Perfect for a summer barbecue or an autumn tailgate party, this dish is also known also as Trucker, Cowboy or Prairie Beans. This recipe is foolproof and flexible and quick to make! Gather your crockpot and all the ingredients. Pour, stir and cook on low for 3-6 hours. Make it a main dish with a tossed salad for a perfect meal. Take it to a gathering and you won’t be bringing home leftovers because it’s always a hit.
Chips* contributed the recipe to a Quasquicentennial community cookbook where I found it. I have tweaked it — of course!– many different ways and it always turns out tasty! Chips’ family prefers the deeper flavor that comes from baking in a 9x 13 pan for about an hour at 350 F. Chips adds 1 tablespoon mustard and 1 teaspoon chili powder, though she warns against using beans or BBQ sauce with chili flavor. She also uses Splenda brown sugar and has used ham instead of bacon.
My sister Bee uses Campbell’s pork n beans from the original recipe, but I like Bush’s baked beans because they are “thicker”. (We finally brought her over to Bush’s side as you can tell from the comment below — now we are going to work on the attitude toward onions ) Kidney beans, dark or light, it doesn’t matter, but do pick up the low sodium version on your grocery shelf. (Less salt = good for you.) Lima Beans bring a texture, size and color variation to the mix. I sometimes substitute a can of black beans — still tasty! And so are Great Northern Beans. I have also made it with 2 cans of kidney beans. This is a very forgiving combination! You can get about 12 servings if you use this for a main dish. Take it to a gathering and the serving size is more likely to be around 1/2 cup since people are generally also “sampling” other things so you can count on about 25 servings.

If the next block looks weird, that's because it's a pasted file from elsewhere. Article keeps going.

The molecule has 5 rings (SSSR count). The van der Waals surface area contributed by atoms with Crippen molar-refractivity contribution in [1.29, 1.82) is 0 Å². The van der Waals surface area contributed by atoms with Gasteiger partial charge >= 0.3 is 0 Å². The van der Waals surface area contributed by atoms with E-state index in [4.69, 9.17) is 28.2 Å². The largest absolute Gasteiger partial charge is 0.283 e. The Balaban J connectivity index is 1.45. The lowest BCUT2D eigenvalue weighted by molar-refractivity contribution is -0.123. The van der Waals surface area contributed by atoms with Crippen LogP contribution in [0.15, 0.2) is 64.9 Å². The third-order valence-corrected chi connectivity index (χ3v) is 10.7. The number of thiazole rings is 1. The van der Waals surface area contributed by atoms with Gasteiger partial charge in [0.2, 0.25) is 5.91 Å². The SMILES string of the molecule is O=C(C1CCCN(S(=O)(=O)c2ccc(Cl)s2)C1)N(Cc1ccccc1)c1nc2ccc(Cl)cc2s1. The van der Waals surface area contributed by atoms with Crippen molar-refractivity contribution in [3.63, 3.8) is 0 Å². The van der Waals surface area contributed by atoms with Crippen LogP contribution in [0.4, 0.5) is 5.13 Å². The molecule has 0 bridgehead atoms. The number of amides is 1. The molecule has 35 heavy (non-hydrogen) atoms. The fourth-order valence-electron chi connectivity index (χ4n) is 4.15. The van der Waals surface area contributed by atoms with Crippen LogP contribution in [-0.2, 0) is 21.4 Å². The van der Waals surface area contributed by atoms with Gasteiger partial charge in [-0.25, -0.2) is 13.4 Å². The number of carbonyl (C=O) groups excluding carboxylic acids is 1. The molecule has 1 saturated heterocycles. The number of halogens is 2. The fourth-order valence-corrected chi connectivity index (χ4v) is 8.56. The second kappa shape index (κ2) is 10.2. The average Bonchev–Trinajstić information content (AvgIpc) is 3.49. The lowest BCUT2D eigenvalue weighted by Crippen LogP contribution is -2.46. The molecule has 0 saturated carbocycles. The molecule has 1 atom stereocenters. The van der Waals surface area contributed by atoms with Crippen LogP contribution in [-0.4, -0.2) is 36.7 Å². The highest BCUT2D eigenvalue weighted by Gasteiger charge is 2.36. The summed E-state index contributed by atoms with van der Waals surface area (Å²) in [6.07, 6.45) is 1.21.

If you are looking for the recipe so you can get going and get to the party on time, scroll on down. You already know that this is a great dish for crowds because it will fill your crockpot. And then your family.
But, if you gasped when you saw the picture of the ingredients and thought “does she know how many carbs are in those beans?”, then read on. Legumes, which is what these beans are called, are in a special class. Yes, they are higher in carbs – but they also have a built in protein and plenty of fiber. Legumes tend to be absorbed more slowly into the blood stream. The slower absorption keeps blood sugar levels more even and keeps you feeling full and satisfied longer than more quickly digested foods. Eating healthy for the long term requires a balanced diet that takes into account all your nutritional needs. The soluble fiber helps lower cholesterol and keep you regular. Protein is necessary for energy and strong muscles. Good– and good for you.
* Full Disclosure: Chips’ brother married my sister Kay. Millions of beans were consumed in the evolution of this recipe with no harm done.
** Full Disclosure #2 — reposted from the archives as part of A Pinch of Joy Second Anniversary celebration!
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